Youth Awareness











{October 27, 2010}   What is wrong with the ANP?

ANALYSIS: What is wrong with the ANP? —Farhat Taj

The ANP fell on its knees during the signing of the Swat peace deal with the terrorists. ANP circles have anonymously claimed that suicide bombers were sent to the top leaders to force them to sign the peace deal. If they refused, they would have been killed on the spot

It has been quite a few days now since the top leaders of the Pakhtun nationalist party, the Awami National Party (ANP), have been issuing strange statements. The party chief, Asfandyar Khan, described NATO’s pursuit of terrorists into FATA as a “clear violation of international law and a blow to Pakistan’s sovereignty”. The party’s provincial president, Afrasiab Khattak, condemned the US drone attacks on terrorists in FATA and claimed that innocent tribespersons were being killed in the drone strikes. ANP’s senior provincial minister, Bashir Bilour, also condemned the US drone strikes and NATO incursions into FATA in pursuit of the terrorists who retreated into their safe havens in FATA following attacks in Afghanistan. Above all, the Khyber Pakhtunkhwa Assembly condemned NATO incursions and the US drone attacks.

This is certainly not the ANP expressing itself with free will and consent. This is an ANP speaking under duress. The Inter-Services Intelligence (ISI) is forcing the ANP leaders to issue such statements. The Americans have put intense pressure on the Pakistani generals through relentless drone attacks that have considerably damaged their strategic assets, the jihadis that the ISI has been keeping in FATA for terrorism in Afghanistan. It seems the Pakistan generals cannot face the US and NATO forces in Afghanistan on their own. They simply force unarmed Pakhtun civilians through extreme torture and violence to associate themselves with the Taliban so as to feign the front of an indigenous Pakhtun resistance to the designs of NATO and US forces in Afghanistan. This pattern of utmost coercion was implemented all over FATA whereby everyone — tribal leaders, the ulema, government servants, community elders, teachers, healthcare workers — who might have the courage to challenge the ISI’s managed chaos in FATA were target killed. In the garb of fake military operations, vast areas of FATA were extracted from the writ of the state and put under the writ of the terrorists. The same pattern was gradually extended to the Khyber Pakhtunkhwa province. The strange statements coming from the ANP leadership must be seen in this context.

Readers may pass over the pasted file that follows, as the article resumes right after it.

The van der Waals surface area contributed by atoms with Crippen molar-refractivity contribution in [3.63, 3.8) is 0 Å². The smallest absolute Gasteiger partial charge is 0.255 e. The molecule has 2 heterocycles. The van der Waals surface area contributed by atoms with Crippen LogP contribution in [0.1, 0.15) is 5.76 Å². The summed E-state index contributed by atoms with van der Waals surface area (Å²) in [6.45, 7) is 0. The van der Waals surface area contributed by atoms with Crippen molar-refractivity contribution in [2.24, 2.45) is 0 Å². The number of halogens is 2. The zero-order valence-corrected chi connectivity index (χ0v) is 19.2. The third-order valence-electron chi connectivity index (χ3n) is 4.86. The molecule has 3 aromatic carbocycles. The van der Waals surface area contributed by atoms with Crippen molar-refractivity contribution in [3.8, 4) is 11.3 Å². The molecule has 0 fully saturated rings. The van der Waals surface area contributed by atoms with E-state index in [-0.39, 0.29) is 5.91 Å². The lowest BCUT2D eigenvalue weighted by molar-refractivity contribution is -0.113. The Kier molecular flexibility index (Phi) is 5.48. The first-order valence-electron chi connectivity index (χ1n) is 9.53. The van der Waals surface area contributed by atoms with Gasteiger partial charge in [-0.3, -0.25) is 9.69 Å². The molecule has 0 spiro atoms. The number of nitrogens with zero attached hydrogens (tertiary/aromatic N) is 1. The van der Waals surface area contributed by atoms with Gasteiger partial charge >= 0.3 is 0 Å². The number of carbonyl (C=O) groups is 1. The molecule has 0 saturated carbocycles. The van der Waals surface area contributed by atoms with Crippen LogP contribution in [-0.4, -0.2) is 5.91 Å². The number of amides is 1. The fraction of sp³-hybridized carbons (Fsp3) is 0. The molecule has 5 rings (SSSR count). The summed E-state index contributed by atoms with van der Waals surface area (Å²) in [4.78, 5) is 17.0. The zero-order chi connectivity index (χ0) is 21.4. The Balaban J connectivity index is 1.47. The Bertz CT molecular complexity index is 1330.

This is strange because the ANP is clearly speaking with two tongues. The ANP is a signatory of the Peshawar Declaration, signed in February 2010, which categorically supports the drone strikes in FATA and holds the Pakistani military establishment responsible for terrorism in Afghanistan and Pakistan, especially in FATA. Moreover, due to its ethnic, tribal and political affiliations with people in FATA, the ANP knows very well that the drone strikes are precisely killing the terrorists, and the people in the drone-hit areas welcome them. Privately, the ANP leaders support the drone attacks. They hold the Pakistani generals responsible for terrorism and violence in FATA and Afghanistan. They want the terror centres in FATA, under the auspices of the ISI, to be destroyed and they do not mind if the US or NATO forces do so since the Pakistani generals do not seem to be interested in giving up their jihadi adventures from the soil of FATA.